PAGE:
Some things to note about the pmf of $Y$, it must be the case that it sums up to 1 and that all of the options have non-negative probabilities. Therefore, $\beta$ takes on a value between $0$ and $0.2$ to ensure that $P(Y=4)$ remains non-negative.

To find the maximum likelihood estimate of $\beta$, we construct the joint likelihood of these 10 observations. We are told that they are a random sample, so we assume they are independent of each other, which gives the following likelihood:

$$\mathcal{L} = \prod_{n=1}^{10} P(Y_n = y_n)$$

Where $Y_n$ and $y_n$ represent the random variable and observation of the $n$th observation, respectively. Since we are taking a product here, the order doesn't matter and we can just count up the number of observations that fall into each bucket.

We see that there are 5 observed $1$s, 1 observed $3$, 2 observed $4$s, and 2 observed $7$s comprising our 10 observations. This yields a likelihood:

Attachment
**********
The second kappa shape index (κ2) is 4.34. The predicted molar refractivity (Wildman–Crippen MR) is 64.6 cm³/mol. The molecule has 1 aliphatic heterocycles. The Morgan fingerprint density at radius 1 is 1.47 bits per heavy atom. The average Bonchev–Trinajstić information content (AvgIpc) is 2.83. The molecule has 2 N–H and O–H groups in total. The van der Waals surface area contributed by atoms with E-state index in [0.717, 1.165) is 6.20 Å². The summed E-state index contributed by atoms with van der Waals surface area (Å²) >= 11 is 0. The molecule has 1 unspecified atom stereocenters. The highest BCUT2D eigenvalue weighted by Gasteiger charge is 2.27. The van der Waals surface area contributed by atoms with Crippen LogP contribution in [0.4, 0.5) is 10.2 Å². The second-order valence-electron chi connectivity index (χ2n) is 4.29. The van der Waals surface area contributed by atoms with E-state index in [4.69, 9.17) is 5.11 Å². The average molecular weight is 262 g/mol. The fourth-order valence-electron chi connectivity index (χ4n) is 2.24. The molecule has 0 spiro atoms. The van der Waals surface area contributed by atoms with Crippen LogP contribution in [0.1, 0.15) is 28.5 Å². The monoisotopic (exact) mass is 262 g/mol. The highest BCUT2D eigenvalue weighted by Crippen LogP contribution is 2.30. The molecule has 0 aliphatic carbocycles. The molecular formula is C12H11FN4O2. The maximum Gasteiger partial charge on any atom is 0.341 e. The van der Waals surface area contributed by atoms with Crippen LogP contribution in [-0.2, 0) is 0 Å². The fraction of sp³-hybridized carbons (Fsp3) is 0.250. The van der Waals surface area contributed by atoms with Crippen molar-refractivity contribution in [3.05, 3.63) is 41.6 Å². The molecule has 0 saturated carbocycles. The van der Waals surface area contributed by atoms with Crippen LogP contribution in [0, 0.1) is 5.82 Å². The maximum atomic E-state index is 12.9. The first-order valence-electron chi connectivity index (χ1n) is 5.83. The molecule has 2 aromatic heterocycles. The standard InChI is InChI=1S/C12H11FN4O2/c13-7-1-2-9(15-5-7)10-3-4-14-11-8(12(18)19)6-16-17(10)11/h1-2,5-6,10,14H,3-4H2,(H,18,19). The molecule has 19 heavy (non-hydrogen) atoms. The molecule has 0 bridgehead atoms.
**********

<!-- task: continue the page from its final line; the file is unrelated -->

$$\mathcal{L} = (0.5)^5 (0.3 - \beta)^1 (0.2 - \beta)^2 (2\beta)^2$$

Finding the maximum likelihood estimate is just going to be finding the value of $\beta$ that maximizes the above likelihood.

To clarify how we do so, we can expand this into a polynomial:

$$\mathcal{L} = -0.125 \beta ^5+0.0875 \beta ^4-0.02 \beta ^3+0.0015 \beta ^2$$

Taking the derivative of this with respect to $\beta$ is straightforward:

$$\frac{d\mathcal{L}}{d\beta} = -0.625 \beta ^4+0.35 \beta ^3-0.06 \beta ^2+0.003 \beta$$

Setting this equal to 0 and solving, we find the above 4th degree polynomial has the following four real solutions:

$$\beta = 0 \qquad \beta = 0.0883 \qquad \beta = 0.2 \qquad \beta = 0.271$$

Since we found that the solution must be in the range $\beta \in [0, 0.2]$, then we can throw out the last solution. To check the other three solutions for a max, we can just plug then in to our original likelihood and see which gives the highest value:

$$\mathcal{L} = (0.5)^5 (0.3 - \beta)^1 (0.2 - \beta)^2 (2\beta)^2$$

It should be clear from the above form that $\mathcal{L} = 0$ for $\beta = 0$ and $\beta = 0.2$. The last solution gives $\mathcal{L}(0.0883) \approx 2.6\times 10^{-6}$, since this is positive, it is our local maximum and thus our maximum likelihood estimate.

So our answer for the maximum likelihood estimate of $\beta$ is:

$$\boxed{\hat{\beta} = 0.0883}$$